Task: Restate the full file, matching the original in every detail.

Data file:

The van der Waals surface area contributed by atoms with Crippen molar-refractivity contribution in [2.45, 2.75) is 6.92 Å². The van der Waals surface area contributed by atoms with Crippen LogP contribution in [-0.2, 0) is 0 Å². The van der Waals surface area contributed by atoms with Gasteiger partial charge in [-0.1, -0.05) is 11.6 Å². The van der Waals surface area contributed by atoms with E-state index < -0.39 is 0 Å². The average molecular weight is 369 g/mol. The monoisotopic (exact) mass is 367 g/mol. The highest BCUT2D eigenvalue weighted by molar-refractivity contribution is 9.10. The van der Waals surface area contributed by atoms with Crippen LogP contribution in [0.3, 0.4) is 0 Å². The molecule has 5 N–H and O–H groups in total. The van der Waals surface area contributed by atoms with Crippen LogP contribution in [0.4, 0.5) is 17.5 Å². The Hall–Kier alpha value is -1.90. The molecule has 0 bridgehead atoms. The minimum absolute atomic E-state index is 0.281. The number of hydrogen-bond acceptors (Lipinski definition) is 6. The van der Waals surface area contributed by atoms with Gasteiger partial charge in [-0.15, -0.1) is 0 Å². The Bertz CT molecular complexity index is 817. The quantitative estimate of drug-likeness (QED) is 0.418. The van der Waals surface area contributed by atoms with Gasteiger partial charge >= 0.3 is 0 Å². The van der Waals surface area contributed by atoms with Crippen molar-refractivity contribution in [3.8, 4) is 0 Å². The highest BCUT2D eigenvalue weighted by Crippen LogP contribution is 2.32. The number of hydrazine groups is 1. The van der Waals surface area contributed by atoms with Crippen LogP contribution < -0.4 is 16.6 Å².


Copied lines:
The van der Waals surface area contributed by atoms with Crippen molar-refractivity contribution in [2.45, 2.75) is 6.92 Å². The van der Waals surface area contributed by atoms with Crippen LogP contribution in [-0.2, 0) is 0 Å². The van der Waals surface area contributed by atoms with Gasteiger partial charge in [-0.1, -0.05) is 11.6 Å². The van der Waals surface area contributed by atoms with E-state index < -0.39 is 0 Å². The average molecular weight is 369 g/mol. The monoisotopic (exact) mass is 367 g/mol. The highest BCUT2D eigenvalue weighted by molar-refractivity contribution is 9.10. The van der Waals surface area contributed by atoms with Crippen LogP contribution in [0.3, 0.4) is 0 Å². The molecule has 5 N–H and O–H groups in total. The van der Waals surface area contributed by atoms with Crippen LogP contribution in [0.4, 0.5) is 17.5 Å². The Hall–Kier alpha value is -1.90. The molecule has 0 bridgehead atoms. The minimum absolute atomic E-state index is 0.281. The number of hydrogen-bond acceptors (Lipinski definition) is 6. The van der Waals surface area contributed by atoms with Gasteiger partial charge in [-0.15, -0.1) is 0 Å². The Bertz CT molecular complexity index is 817. The quantitative estimate of drug-likeness (QED) is 0.418. The van der Waals surface area contributed by atoms with Gasteiger partial charge >= 0.3 is 0 Å². The van der Waals surface area contributed by atoms with Crippen molar-refractivity contribution in [3.8, 4) is 0 Å². The highest BCUT2D eigenvalue weighted by Crippen LogP contribution is 2.32. The number of hydrazine groups is 1. The van der Waals surface area contributed by atoms with Crippen LogP contribution < -0.4 is 16.6 Å².